Pilots retrace Alaska-to-Siberia Lend-Lease route

David Lowrance, Sergei Baranov and Alan Anders are hoping to recreate the historic ALSIB flights a reality this summer. Source: Press Photo

David Lowrance, Sergei Baranov and Alan Anders are hoping to recreate the historic ALSIB flights a reality this summer. Source: Press Photo

An American foundation and its Russian partners are hoping to retrace the historic Lend-Lease route from Alaska to Siberia.

Today, as many American politicians express concerns about Russian military patrol flights possibly stretching to the East Coast of the United States, it seems impossible to imagine that there was a time when 19 percent of Russian military aircraft were U.S.-built.

In October 1941, the Lend-Lease Act, which provided U.S. military aid to the UK and China, was extended to the Soviet Union. From October 1, 1941 to May 31, 1945 the U.S. provided the Soviet Union nearly half a million vehicles, 2 million tons of gas and oil and nearly 4.5 million tons of food, along with more than 8,000 aircraft.

There were several paths by which American goods reached Soviet territory, but the most direct was the Alaska to Siberia air route (ALSIB), which reached from the Ladd Army Airfield in Fairbanks, Alaska to Soviet pilot training facilities in Krasnoyarsk – a distance of nearly 4,000 miles.

This year, the Bravo369 Flight Foundation with the support of Russian aviation company, Rusavia, plans to trace the entirety of the ALSIB route, starting not in Alaska, but at Great Falls, Montana, which was a staging area for many of the planes eventually shipped across Siberia.


An memorial to ALSIB in Fairbanks, Alaska was erected in 2006. From Fairbanks, Soviet pilots took the Lend-Lease planes into Siberia. Source: Alamy/Legion Media

Rusavia head 
Sergei Baranov, a known aviation enthusiast, said he was inspired to participate in the project because of what the ALSIB flights represented — the cooperation of two superpowers. He also recognizes that the celebrations of the 70th anniversary of Victory Day will be the last for many World War II veterans. “It is our chance to say goodbye and pay honor to the last of those brave men and women,” Baranov said, speaking about the project.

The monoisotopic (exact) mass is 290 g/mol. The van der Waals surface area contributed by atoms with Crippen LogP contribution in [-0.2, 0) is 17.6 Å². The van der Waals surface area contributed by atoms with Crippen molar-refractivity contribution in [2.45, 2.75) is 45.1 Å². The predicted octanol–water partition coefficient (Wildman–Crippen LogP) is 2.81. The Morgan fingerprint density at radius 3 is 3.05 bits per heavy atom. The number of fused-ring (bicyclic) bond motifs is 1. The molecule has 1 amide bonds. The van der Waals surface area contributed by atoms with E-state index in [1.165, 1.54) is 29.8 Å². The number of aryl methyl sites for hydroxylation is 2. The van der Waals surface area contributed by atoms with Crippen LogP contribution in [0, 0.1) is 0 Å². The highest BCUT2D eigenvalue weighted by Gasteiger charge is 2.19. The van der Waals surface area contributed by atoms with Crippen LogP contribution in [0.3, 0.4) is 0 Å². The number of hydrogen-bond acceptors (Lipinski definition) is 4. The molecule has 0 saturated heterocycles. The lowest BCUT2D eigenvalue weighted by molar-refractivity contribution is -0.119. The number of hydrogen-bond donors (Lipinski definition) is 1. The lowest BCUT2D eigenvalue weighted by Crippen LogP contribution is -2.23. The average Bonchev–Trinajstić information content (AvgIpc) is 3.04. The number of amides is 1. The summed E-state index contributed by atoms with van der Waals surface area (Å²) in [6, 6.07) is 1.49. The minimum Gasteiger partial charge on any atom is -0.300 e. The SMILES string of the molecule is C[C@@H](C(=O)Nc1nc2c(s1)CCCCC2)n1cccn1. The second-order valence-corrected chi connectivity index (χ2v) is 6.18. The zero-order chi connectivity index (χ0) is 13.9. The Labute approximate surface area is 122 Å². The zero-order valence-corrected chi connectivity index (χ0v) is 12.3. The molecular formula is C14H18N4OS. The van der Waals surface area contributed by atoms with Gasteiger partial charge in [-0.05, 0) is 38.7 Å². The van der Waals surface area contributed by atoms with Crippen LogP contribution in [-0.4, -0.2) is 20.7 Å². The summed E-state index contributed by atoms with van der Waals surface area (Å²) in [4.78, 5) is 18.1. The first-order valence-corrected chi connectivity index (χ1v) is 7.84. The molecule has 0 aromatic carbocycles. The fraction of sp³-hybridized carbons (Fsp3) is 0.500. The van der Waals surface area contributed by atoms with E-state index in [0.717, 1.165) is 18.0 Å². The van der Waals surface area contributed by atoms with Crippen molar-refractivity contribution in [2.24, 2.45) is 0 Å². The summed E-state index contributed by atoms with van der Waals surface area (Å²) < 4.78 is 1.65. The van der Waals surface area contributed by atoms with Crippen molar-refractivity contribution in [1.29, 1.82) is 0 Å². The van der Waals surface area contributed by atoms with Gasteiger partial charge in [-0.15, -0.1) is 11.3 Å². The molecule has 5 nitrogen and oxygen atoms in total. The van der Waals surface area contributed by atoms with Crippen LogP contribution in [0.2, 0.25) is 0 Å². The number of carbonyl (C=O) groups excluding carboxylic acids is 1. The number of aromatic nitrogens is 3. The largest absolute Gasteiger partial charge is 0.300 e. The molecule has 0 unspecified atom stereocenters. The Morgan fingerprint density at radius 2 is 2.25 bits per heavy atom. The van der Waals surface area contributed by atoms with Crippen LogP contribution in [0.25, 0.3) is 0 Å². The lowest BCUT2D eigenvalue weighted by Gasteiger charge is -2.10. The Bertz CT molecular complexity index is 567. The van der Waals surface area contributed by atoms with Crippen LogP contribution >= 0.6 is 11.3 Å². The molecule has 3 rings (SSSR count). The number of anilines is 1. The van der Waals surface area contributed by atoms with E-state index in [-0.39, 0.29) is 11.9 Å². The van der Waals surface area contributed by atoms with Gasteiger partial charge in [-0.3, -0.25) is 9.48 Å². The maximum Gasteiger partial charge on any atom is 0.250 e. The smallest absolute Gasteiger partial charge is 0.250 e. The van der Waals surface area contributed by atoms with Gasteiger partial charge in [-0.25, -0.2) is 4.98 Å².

As part of the Lend-Lease program, the U.S. supplied the Soviet army with the Douglas C-47 Skytrain, the Douglas A-20 Boston/Havoc and the legendary Bell P-39 Aircobra, the principal American fighter aircraft of the time.

The plane was popular among many Soviet pilots, including World War II hero 
Alexander Pokryshkin who shot down 48 German planes while flying one: “I liked Aircobra, because of it’s appearance and powerful weapons,” Pokryshkin wrote in his 1986 autobiography “Know Yourself in Combat.” During the war, the Soviet air force scored more kills per pilot with the Aircobra than pilots using any other type of U.S. fighter plane.

Jeff Geer, the president and executive director of Bravo369, told RBTH that his team didn’t originally plan to recreate the ALSIB route, but discovered it while preparing a different flight from Washington state, where the foundation is based, via Nome, Alaska to Russia.

The first flight on the route took place on Sept. 29, 1942. Over the next 21 months, nearly 8,000 planes were flown to Russia via the ALSIB route. Only 133 of them were lost. The flights took approximately 33 days, with frequent stops between Fairbanks and Krasnoyarsk.

The pilots of the BRAVO369 Flight Foundation have already done significant preparation for the mission. In 2013, they flew the first part of the route from Great Falls to Fairbanks in a World War II training aircraft known as the AT-6 Texan.

Two Douglas planes and one Mitchell have been purchased by Rusavia for the mission. The B-25 Mitchell was used as a support ship on the ALSIB missions because it had space for a co-pilot and navigator as well as advanced navigational equipment.

Geer said that he believes that both the flight and the documentary about the flight, “Warplanes to Siberia,” will open up new possibilities for promoting “friendship, cooperation and goodwill between our two countries.”

“We have found that very few people including historians, government officials, military personnel, students or the general public have ever heard of ALSIB or know of its importance during World War II,” Geer said.

The project has backing from Russia’s Ministry of Foreign Affairs as well as the Defense Ministry, said Dmitry Litovkin, who handles public relations for the project. A source close to the Presidential Administration said that senior administration officials might pay a visit to planes when they are on display at the MAKS air show, which will take place in Moscow in August.

Bravo369 is hoping to start the flight in July, but is still raising money for the project. Those who would like to contribute can donate on the project website.

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